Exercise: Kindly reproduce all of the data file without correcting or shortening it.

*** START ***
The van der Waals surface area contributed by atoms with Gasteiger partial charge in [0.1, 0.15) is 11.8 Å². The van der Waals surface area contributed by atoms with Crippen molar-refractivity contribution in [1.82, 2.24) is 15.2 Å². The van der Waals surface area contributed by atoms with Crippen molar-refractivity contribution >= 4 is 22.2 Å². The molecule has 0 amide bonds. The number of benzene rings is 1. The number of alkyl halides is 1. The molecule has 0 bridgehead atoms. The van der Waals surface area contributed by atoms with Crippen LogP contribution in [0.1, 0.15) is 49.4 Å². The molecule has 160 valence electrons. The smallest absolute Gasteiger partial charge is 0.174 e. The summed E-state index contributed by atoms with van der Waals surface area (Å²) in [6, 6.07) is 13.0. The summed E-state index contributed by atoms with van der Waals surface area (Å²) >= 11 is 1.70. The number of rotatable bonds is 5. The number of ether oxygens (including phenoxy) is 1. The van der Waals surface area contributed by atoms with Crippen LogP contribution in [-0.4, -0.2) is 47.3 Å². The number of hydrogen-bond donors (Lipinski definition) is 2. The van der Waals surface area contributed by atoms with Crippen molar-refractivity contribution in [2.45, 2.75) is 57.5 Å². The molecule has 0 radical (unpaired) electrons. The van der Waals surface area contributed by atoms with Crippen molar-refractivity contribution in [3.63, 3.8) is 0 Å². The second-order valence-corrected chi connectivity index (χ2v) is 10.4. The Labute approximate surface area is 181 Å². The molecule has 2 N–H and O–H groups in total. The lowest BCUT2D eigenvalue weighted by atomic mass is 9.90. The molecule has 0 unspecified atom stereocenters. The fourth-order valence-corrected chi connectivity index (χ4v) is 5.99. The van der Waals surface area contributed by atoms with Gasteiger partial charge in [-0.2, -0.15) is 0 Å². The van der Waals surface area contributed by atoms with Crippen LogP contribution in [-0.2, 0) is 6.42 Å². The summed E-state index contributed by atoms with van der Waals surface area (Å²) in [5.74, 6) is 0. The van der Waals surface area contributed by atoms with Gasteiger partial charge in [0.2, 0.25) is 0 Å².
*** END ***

The van der Waals surface area contributed by atoms with Gasteiger partial charge in [0.1, 0.15) is 11.8 Å². The van der Waals surface area contributed by atoms with Crippen molar-refractivity contribution in [1.82, 2.24) is 15.2 Å². The van der Waals surface area contributed by atoms with Crippen molar-refractivity contribution >= 4 is 22.2 Å². The molecule has 0 amide bonds. The number of benzene rings is 1. The number of alkyl halides is 1. The molecule has 0 bridgehead atoms. The van der Waals surface area contributed by atoms with Crippen LogP contribution in [0.1, 0.15) is 49.4 Å². The molecule has 160 valence electrons. The smallest absolute Gasteiger partial charge is 0.174 e. The summed E-state index contributed by atoms with van der Waals surface area (Å²) in [6, 6.07) is 13.0. The summed E-state index contributed by atoms with van der Waals surface area (Å²) >= 11 is 1.70. The number of rotatable bonds is 5. The number of ether oxygens (including phenoxy) is 1. The van der Waals surface area contributed by atoms with Crippen LogP contribution in [-0.4, -0.2) is 47.3 Å². The number of hydrogen-bond donors (Lipinski definition) is 2. The van der Waals surface area contributed by atoms with Crippen molar-refractivity contribution in [2.45, 2.75) is 57.5 Å². The molecule has 0 radical (unpaired) electrons. The van der Waals surface area contributed by atoms with Crippen molar-refractivity contribution in [3.63, 3.8) is 0 Å². The second-order valence-corrected chi connectivity index (χ2v) is 10.4. The Labute approximate surface area is 181 Å². The molecule has 2 N–H and O–H groups in total. The lowest BCUT2D eigenvalue weighted by atomic mass is 9.90. The molecule has 0 unspecified atom stereocenters. The fourth-order valence-corrected chi connectivity index (χ4v) is 5.99. The van der Waals surface area contributed by atoms with Gasteiger partial charge in [-0.2, -0.15) is 0 Å². The van der Waals surface area contributed by atoms with Crippen LogP contribution in [-0.2, 0) is 6.42 Å². The summed E-state index contributed by atoms with van der Waals surface area (Å²) in [5.74, 6) is 0. The van der Waals surface area contributed by atoms with Gasteiger partial charge in [0.2, 0.25) is 0 Å².